Financial results above expectations

The Waitaki District Council is in a strong financial position, recording a healthy before-tax surplus more than $1.5 million better than predicted in July and a major improvement on a budgeted loss.

When the council prepared its 2013-14 budget, it was budgeting for a $290,000 loss. An indicative result towards the end of the financial year was projecting a surplus before tax of $2.046 million.

Now, its draft 2013-14 annual report records a $3.694 million surplus before tax, compared with a surplus of $1.96 million in the previous financial year.

That puts the council in a strong financial position as it starts preparing its long-term plan for 2015 to 2025, but does not mean all can go to cutting rates.

Within that surplus is more than $1 million of ''tagged items'', money collected for specific purposes which can only be used for those purposes.

The draft annual report, which is neither audited nor fully complete, goes to the council's audit and finance committee meeting on Wednesday, but no significant changes are expected.

In it, accounting manager Ian Wells said the council was in a sound position financially. Key asset values were being maintained, there was minimal external debt and the reported cash position was very strong, having increased by about $2 million over the end of the 2012-13 financial year.

There was likely to be some movement between capital and operating costs, but this was not expected to be material.

The statement of comprehensive income showed total revenue at $47 million (compared with $43 million in the 2012-13 financial year), when it was budgeted at $43.864 million. Of that, rates made up $28.25 million, similar to what was budgeted and to the previous financial year.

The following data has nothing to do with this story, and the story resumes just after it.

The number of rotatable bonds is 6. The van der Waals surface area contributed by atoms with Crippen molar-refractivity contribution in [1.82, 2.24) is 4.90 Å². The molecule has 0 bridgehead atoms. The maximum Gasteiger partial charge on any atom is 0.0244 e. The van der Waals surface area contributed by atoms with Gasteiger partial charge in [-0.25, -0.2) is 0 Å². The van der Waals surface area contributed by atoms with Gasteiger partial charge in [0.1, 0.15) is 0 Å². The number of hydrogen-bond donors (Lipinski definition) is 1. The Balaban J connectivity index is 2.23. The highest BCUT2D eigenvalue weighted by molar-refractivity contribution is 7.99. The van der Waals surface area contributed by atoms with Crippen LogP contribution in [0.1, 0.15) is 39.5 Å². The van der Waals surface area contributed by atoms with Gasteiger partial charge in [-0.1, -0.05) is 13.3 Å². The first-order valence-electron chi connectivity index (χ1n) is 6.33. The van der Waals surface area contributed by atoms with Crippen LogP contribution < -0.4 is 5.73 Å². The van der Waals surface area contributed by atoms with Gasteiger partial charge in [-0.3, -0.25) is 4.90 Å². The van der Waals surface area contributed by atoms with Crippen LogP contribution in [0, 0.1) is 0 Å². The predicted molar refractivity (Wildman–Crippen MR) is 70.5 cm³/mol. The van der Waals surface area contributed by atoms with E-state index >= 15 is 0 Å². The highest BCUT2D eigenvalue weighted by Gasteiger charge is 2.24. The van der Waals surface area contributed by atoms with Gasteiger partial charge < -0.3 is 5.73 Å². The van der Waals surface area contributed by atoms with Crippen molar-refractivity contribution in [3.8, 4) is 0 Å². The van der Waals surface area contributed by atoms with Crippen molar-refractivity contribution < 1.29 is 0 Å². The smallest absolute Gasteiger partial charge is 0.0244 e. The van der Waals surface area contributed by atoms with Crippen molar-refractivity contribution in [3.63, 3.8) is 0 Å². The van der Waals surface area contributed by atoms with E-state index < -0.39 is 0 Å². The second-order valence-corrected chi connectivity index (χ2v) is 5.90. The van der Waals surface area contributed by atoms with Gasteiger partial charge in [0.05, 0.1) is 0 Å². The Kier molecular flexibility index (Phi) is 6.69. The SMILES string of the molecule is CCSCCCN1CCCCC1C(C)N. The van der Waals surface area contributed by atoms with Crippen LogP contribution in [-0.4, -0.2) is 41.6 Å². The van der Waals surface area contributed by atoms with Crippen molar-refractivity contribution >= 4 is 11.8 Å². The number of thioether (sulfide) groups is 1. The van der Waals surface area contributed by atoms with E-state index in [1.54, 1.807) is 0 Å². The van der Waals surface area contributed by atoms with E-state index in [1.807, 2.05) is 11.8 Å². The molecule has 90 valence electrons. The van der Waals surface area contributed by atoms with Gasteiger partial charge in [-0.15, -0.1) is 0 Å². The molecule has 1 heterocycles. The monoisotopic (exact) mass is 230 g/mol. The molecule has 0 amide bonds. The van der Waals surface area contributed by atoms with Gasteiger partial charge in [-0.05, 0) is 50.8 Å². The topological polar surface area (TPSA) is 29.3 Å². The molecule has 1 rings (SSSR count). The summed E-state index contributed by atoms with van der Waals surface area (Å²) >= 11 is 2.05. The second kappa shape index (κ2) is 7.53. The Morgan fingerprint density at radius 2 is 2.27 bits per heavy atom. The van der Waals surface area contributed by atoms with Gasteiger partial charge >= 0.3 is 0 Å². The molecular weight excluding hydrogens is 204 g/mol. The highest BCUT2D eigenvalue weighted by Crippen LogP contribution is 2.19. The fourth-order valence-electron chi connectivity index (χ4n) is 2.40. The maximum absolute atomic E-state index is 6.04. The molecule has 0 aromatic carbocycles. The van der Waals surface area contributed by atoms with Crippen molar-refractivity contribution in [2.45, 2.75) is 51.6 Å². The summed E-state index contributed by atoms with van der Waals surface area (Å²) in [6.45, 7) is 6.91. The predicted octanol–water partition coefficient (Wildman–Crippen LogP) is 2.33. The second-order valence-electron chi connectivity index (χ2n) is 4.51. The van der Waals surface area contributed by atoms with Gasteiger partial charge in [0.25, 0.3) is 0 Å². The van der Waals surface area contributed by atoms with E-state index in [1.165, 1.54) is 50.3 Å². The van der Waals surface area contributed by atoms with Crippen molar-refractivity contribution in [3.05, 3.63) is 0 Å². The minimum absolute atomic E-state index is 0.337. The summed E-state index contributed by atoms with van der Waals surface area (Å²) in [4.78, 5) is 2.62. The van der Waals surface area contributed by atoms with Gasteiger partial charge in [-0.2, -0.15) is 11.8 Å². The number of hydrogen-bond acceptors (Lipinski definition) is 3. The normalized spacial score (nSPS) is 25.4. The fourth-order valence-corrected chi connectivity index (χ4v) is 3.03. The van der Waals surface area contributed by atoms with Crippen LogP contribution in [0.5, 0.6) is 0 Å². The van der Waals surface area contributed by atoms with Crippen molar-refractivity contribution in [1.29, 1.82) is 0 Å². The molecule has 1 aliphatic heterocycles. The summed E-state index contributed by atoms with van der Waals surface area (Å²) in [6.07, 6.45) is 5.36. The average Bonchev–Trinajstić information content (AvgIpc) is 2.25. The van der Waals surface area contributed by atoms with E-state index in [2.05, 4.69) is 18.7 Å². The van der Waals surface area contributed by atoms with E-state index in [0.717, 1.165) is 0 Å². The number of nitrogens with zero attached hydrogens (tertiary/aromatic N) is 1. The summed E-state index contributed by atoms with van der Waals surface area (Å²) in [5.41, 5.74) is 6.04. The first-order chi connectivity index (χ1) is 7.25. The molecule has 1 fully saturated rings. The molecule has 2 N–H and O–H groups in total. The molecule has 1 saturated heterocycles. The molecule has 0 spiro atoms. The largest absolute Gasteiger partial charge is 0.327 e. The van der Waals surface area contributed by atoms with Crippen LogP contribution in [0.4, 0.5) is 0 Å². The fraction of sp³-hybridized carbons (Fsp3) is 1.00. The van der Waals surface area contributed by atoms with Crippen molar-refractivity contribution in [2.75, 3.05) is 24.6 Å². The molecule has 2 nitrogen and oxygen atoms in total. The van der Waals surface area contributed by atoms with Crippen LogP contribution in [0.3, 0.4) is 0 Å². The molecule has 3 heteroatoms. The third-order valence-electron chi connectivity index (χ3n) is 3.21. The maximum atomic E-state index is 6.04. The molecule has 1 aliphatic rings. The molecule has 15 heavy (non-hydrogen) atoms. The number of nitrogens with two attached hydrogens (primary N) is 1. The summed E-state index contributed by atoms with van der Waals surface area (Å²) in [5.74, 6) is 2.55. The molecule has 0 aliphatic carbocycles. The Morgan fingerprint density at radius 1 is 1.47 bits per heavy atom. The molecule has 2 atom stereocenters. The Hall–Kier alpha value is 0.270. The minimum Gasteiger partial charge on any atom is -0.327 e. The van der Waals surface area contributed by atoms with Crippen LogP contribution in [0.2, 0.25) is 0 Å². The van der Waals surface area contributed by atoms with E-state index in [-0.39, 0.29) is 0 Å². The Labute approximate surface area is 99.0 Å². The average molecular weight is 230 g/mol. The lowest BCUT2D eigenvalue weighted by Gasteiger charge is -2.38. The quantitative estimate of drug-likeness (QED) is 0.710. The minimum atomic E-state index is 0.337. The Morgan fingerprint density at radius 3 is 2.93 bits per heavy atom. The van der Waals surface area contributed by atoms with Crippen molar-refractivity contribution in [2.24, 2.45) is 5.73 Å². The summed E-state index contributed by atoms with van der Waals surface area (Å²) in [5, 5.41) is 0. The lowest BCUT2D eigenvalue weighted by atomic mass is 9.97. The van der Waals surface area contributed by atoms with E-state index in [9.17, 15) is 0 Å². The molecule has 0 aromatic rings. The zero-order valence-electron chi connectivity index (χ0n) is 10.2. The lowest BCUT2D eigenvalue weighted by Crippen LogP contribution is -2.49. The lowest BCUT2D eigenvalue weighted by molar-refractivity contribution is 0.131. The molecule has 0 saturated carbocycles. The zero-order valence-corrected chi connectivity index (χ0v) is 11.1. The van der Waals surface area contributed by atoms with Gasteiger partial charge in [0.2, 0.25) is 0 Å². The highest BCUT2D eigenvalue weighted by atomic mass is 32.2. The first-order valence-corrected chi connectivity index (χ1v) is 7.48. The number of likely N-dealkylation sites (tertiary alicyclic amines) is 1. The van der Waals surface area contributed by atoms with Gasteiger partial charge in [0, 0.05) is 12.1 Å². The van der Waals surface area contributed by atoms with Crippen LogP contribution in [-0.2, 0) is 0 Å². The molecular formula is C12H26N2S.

The biggest gain in income was in government grants and subsidies, at $6.86 million, about $1.1 million better than expected.

Total operating expenditure was $43.320 million (2012-13 $41.118 million in 2012-13), less than the $44.136 million budgeted. Costs were reduced by about $500,000 in personnel costs, partly through vacancies not being filled and staff reorganisation, and savings achieved in insurance and electricity costs.

One issue tackled in the report is what appeared to be a higher turnover of staff during the financial year - the highest in the past five financial years.

The council has 121 fulltime equivalent staff.

During the past year, total employee turnover was 20%, broken down to 18.2% of fulltime staff leaving and 23.8% of part-time staff.

In the 2012-13 financial year, total staff turnover was 9% and in the previous financial year 15.8%.

Analysing the turnover, the annual report said of the 17 fulltime staff who left, seven were for career advancement, three for family reasons, two for restructuring, one each for retirement and fulltime study and three for other reasons.

Part-time employment was historically more volatile with many of those seeking either fulltime work or greater hours.

The report concluded turnover in the last financial year was ''not a signal of any wider concern''.

 

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